Medical Service Study Areas (MSSAs) are sub-city and sub-county geographical units used to organize and display population, demographic and physician data. It helps to determine areas of unmet priority need for primary care family physicians and geographical rural areas where unmet priority need for medical services exist. MSSAs are recognized by the U.S. Health Resources and Services Administration, Bureau of Health Professions’ Office of Shortage Designation as rational service areas for purposes of designating Health Professional Shortage Areas (HPSAs), and Medically Underserved Areas and Medically Underserved Populations (MUAs/MUPs). The MSSAs incorporate the U.S. Census total population, socioeconomic and demographic data and are updated with each decadal census.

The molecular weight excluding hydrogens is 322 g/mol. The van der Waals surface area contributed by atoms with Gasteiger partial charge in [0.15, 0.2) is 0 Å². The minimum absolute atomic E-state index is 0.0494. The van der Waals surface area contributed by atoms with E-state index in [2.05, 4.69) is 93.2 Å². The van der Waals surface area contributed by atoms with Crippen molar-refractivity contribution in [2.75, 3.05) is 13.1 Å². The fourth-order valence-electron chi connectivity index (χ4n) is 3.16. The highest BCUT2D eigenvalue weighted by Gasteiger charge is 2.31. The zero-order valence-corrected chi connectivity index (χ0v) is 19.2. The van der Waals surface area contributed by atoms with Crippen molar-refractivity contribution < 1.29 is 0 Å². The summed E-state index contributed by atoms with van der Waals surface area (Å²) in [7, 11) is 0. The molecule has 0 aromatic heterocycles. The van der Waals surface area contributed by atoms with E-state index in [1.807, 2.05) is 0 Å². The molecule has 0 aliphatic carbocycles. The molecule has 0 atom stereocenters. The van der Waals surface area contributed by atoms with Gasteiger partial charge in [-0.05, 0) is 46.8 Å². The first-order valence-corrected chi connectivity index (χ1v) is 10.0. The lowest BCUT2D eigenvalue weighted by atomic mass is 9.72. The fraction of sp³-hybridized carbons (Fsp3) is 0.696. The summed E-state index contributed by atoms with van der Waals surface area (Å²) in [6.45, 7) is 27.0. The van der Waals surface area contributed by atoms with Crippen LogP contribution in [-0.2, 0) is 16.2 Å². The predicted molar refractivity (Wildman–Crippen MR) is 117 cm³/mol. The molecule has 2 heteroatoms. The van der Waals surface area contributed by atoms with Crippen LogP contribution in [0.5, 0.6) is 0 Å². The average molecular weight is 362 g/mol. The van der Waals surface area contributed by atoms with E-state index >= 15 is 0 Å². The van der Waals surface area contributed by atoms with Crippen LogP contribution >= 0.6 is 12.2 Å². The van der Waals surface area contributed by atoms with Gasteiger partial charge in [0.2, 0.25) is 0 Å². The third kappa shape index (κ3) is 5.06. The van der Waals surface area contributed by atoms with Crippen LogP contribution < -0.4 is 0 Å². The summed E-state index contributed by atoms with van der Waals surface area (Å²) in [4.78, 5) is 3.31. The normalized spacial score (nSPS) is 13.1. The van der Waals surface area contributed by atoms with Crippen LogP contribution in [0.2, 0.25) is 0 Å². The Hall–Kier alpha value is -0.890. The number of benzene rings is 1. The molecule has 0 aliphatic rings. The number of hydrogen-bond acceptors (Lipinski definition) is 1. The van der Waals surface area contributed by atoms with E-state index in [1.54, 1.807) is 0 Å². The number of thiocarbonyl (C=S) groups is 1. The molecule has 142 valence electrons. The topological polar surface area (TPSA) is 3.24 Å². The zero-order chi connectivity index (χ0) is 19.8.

Office of Statewide Health Planning and Development provides updated data for each County’s MSSAs to the County and Communities. Each MSSA is composed of one or more complete census tracts. MSSAs will not cross county lines. All population centers within the MSSA are within 30 minutes travel time to the largest population center. Urban MSSA has Population range 75,000 to 125,000 and reflects recognized community and neighborhood boundaries. Rural MSSA has a population density of less than 250 persons per square mile and population center does not exceed 50,000. Frontier MSSA has a population density of less than 11 persons per square mile. The California Health and Human Services Agency coordinates the administration of state and federal programs for public health, health care services, social services, public assistance, health planning and licensing, and rehabilitation. These programs touch the lives of millions of California’s most needy and vulnerable residents. The Agency is responsible for balancing the twin imperatives of providing access to essential health and human services for California’s most disadvantaged and at-risk residents and managing and controlling costs.